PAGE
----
BY `ANY MEASURES' NECESSARY: NSC-68 AND COLD WAR ROOTS OF THE 2002 NATIONAL SECURITY STRATEGY Gordon R. Mitchell and Robert P. Newman One prominent venue for public rollout of the Bush administration's 2002 National Security Strategy of the United States of America (NSS 2002) was U.S. foreign policy Agenda. The preface of that journal's December 2002 issue begins with two quotations from President George W. Bush's letter transmitting NSS 2002 to Congress. It then proceeds to frame the historical significance of the president's words: With those words President Bush submitted his National Security Strategy (NSS) to the U.S. Congress September 20th. Each administration is required by the Goldwater-Nichols Act of 1986 to submit an Annual Report to Congress setting out the nation's comprehensive strategic security objectives. The tradition began with President Harry S. Truman in 1950 with NSC-68, a report that focused on the United States and the then-Soviet Union and calling for a doctrine of containment that dominated the ensuing Cold War.1 By linking NSS 2002 to NSC-68, the editors of U.S. Foreign Policy Agenda present a conundrum that serves as a point of departure for this working paper. The conundrum stems from how NSC-68 and NSS 2002 compare and contrast--they share important features in common, yet also diverge in ways that make it difficult to fathom how they belong to the same "tradition." Consider that while NSS 2002 is a public document, NSC-68 was classified and hidden from public view for 25 years. Further, NSC-68 codified the doctrine of deterrence as the cornerstone of U.S. security strategy, while NSS 2002 declares flatly that against terrorists, "traditional concepts of deterrence will not work."2 Finally, section 9C of NSC-68 stipulates that "the idea of `preventive' war--in the sense of a military attack not provoked by a military attack upon us or our allies--is generally unacceptable to Americans,"3 while NSS 2002 says that today, the U.S. must be ready and willing to hit enemies first, before threats fully materialize. These vectors of divergence would seem to underscore President Bush's contention that "the basis for our mutual security must move beyond Cold War doctrines."4 The conundrum is that while NSS 2002 is clearly billed as a "post-Cold War" security strategy, one that departs significantly from some of NSC-68's key tenets, commentators still draw parallels between the two documents to generate frames of reference for understanding the new Bush security strategy. As Mark Joyce observes, "Just as NSC 68 provided an off-the-shelf 1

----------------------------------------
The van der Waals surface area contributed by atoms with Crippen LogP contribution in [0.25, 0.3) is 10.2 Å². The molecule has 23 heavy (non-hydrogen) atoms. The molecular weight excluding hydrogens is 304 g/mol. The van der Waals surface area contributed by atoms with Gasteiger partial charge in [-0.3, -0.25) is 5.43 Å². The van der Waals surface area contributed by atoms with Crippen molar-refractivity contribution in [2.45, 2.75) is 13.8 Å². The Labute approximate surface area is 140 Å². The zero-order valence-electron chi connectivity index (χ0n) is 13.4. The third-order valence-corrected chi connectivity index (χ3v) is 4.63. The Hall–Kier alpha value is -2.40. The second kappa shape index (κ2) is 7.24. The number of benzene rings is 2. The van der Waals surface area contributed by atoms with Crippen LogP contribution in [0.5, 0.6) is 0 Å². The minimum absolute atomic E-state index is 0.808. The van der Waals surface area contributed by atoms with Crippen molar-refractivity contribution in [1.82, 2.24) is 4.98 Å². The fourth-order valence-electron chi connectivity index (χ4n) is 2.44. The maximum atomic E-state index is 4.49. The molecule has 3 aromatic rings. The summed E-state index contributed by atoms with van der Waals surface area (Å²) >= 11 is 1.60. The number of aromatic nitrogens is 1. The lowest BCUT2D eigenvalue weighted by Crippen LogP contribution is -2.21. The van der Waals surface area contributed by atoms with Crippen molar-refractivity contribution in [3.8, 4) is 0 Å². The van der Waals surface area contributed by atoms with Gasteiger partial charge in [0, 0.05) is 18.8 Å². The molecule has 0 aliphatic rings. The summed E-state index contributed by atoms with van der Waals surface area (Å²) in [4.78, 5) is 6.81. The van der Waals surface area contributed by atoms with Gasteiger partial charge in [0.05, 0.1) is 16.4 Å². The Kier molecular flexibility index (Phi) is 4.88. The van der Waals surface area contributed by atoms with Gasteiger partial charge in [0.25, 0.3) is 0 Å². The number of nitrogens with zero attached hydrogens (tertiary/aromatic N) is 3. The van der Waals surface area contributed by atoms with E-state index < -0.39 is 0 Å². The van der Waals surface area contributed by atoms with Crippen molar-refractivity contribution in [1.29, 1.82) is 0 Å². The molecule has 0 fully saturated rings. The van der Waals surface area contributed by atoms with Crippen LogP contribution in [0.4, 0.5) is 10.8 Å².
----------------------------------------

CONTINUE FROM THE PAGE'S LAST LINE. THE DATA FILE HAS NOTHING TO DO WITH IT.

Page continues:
strategic rationale for U.S. intervention in Korea and, later, Vietnam, the Bush NSS established an intellectual framework for the subsequent invasion of Iraq and, potentially, for future actions against other perceived sponsors of international terrorism"5 More generally, in an October 2005 speech addressing the "war on terror," President Bush explained that, "in many ways, this fight resembles the struggle against communism in the last century."6 Bush's comment suggests that clues for understanding the "current fight" may reside in historical artifacts such as NSC-68, the "blueprint for Cold War defense."7 In support of this view, Melyvn Leffler argues that, "Bush's rhetoric and actions have deep roots in the history of American foreign policy. Understanding these roots is important because they help to illuminate the different trajectories that inhere in the American diplomatic experience."8 Specifically, Leffler isolates the "hyperbolic language" of NSC-68 as a precursor to contemporary rhetoric in the "war on terror": The delicate balance between threat perception, the definition of interests, and the employment of power changed in 1950. The Soviet acquisition of the bomb, the fall of China, the signing of the Sino-Soviet alliance, and the outbreak of hostilities in Korea accentuated the perception of threat, institutionalized the hyperbolic language of NSC 68, and inaugurated a full-scale war on communism everywhere. Eisenhower and Dulles, we now know, were more nuanced than we once thought, but their rhetoric calling on nations to take sides was a precursor of the rhetoric we hear today. The war against communism blurred important distinctions, distorted priorities, and complicated threat perception.9 This essay builds context for the working paper series' overall assessment of NSS 2002, by studying what Leffler calls NSC-68's "hyperbolic language." We analyze how NSC-68's rhetoric constructs an epistemological framework that blurs important distinctions, distorts priorities, and complicates threat perception, and we chart how NSC-68's approach to security evolves and unfolds across various administrations during the Cold War. Our study traces three threads linking NSC-68 to NSS 2002: the rhetoric in the texts of the strategy documents themselves; the institutional practices deployed to install, legitimate, and implement each strategy; and the identity of the key players involved in the various campaigns undertaken to execute the respective blueprints. THE MAKING AND MARKETING OF NSC-68 2